- The main lobby group for the U.K. auto sector wants swifter progress on Brexit.
- It says there is no credible "plan B" for the current arrangement with Europe.
- BMW softens its tone on media reports it could close U.K. factories.
Automakers have called on the U.K. government to back down from its “red lines” in Brexit negotiations, or risk putting hundreds of thousands of jobs at risk.
In a statement released Tuesday, the Society of Motor Manufacturers and Traders (SMMT) CEO Michael Hawes said Downing Street should “rethink its position on the customs union” and work towards a Brexit deal that delivers “single market benefits.”
A customs union is an agreement that allows partaking countries to set common external tariffs, allowing goods to travel freely between those nations. The customs union which covers Europe was created in 1958 as part of the European Economic Community (EEC), which then evolved into the European Union (EU).
The single market is a deeper form of co-operation between member states that allows the free movement of goods, services, money and people within the bloc.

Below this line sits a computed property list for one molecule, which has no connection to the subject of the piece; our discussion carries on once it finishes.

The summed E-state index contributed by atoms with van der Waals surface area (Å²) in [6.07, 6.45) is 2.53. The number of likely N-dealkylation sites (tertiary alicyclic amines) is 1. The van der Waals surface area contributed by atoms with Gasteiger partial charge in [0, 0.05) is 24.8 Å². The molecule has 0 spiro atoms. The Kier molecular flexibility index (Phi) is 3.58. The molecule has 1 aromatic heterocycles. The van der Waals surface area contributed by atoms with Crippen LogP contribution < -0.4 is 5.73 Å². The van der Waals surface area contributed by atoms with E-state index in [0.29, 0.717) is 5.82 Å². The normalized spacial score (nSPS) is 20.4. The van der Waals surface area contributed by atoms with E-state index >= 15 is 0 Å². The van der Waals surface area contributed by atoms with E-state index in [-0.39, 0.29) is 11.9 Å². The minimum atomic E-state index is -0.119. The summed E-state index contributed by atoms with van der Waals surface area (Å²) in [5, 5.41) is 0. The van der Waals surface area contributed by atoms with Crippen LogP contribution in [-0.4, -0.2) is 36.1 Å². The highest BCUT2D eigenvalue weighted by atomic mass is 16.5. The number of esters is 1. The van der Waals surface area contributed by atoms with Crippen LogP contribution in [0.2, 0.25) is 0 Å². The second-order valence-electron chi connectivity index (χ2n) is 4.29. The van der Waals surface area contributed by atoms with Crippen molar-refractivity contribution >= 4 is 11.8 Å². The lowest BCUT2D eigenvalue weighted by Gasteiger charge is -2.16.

Hawes said Brexit uncertainty would provide “no dividend for our industry” and the current position with its “conflicting messages and red lines” was against the interests of the U.K. auto sector.
“There is no credible ‘plan B’ for frictionless customs arrangements, nor is it realistic to expect that new trade deals can be agreed with the rest of the world that will replicate the immense value of trade with the EU. Government must rethink its position on the customs union,” he said.
The SMMT has estimated that In 2017, the number of jobs in UK automotive manufacturing rose to 186,000.The overall employment figure for the wider sector, including retail and logistics, was 856,000 in 2017.
Speaking ahead of the lobby group’s annual conference for the automotive industry on Tuesday, BMW’s top British executive said recent reports that the German carmaker could leave Britain had been overplayed.
“We are not considering that as an option. But we are considering what we would need to overcome any impediments to border fluidity,” said BMW’s U.K. CEO Ian Robertson. “It would be foolhardy of any company not to have contingencies underway because we are racing toward the 29th of March of next year.” March 29, 2019 is the date when the U.K. is set to officially leave the EU.
The BMW executive said while the firm accepted that Brexit was going to happen, it did not mean that the U.K. should differ from how Europe adopts regulation or treats borders.